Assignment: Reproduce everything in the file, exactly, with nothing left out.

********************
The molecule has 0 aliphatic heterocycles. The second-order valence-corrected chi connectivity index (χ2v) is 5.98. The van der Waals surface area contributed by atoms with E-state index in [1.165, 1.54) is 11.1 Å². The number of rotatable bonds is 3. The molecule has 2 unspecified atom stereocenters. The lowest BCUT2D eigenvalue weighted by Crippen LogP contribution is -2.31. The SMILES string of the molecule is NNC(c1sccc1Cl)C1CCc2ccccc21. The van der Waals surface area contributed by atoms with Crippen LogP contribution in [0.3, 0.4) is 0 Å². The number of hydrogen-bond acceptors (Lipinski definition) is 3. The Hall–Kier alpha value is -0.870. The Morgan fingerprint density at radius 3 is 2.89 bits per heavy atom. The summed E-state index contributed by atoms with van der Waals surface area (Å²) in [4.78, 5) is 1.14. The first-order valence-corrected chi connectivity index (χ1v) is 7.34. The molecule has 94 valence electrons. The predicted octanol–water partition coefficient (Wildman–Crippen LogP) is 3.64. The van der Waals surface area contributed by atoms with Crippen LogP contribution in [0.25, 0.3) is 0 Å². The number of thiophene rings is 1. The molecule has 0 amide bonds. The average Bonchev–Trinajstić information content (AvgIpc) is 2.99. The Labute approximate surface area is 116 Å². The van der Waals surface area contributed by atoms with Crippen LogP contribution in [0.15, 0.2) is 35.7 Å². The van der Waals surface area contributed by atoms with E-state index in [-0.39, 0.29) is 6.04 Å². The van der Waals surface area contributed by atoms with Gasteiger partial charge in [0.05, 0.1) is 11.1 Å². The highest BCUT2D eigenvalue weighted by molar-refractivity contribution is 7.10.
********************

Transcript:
The molecule has 0 aliphatic heterocycles. The second-order valence-corrected chi connectivity index (χ2v) is 5.98. The van der Waals surface area contributed by atoms with E-state index in [1.165, 1.54) is 11.1 Å². The number of rotatable bonds is 3. The molecule has 2 unspecified atom stereocenters. The lowest BCUT2D eigenvalue weighted by Crippen LogP contribution is -2.31. The SMILES string of the molecule is NNC(c1sccc1Cl)C1CCc2ccccc21. The van der Waals surface area contributed by atoms with Crippen LogP contribution in [0.3, 0.4) is 0 Å². The number of hydrogen-bond acceptors (Lipinski definition) is 3. The Hall–Kier alpha value is -0.870. The Morgan fingerprint density at radius 3 is 2.89 bits per heavy atom. The summed E-state index contributed by atoms with van der Waals surface area (Å²) in [4.78, 5) is 1.14. The first-order valence-corrected chi connectivity index (χ1v) is 7.34. The molecule has 94 valence electrons. The predicted octanol–water partition coefficient (Wildman–Crippen LogP) is 3.64. The van der Waals surface area contributed by atoms with Crippen LogP contribution in [0.25, 0.3) is 0 Å². The number of thiophene rings is 1. The molecule has 0 amide bonds. The average Bonchev–Trinajstić information content (AvgIpc) is 2.99. The Labute approximate surface area is 116 Å². The van der Waals surface area contributed by atoms with Crippen LogP contribution in [0.15, 0.2) is 35.7 Å². The van der Waals surface area contributed by atoms with E-state index in [-0.39, 0.29) is 6.04 Å². The van der Waals surface area contributed by atoms with Gasteiger partial charge in [0.05, 0.1) is 11.1 Å². The highest BCUT2D eigenvalue weighted by molar-refractivity contribution is 7.10.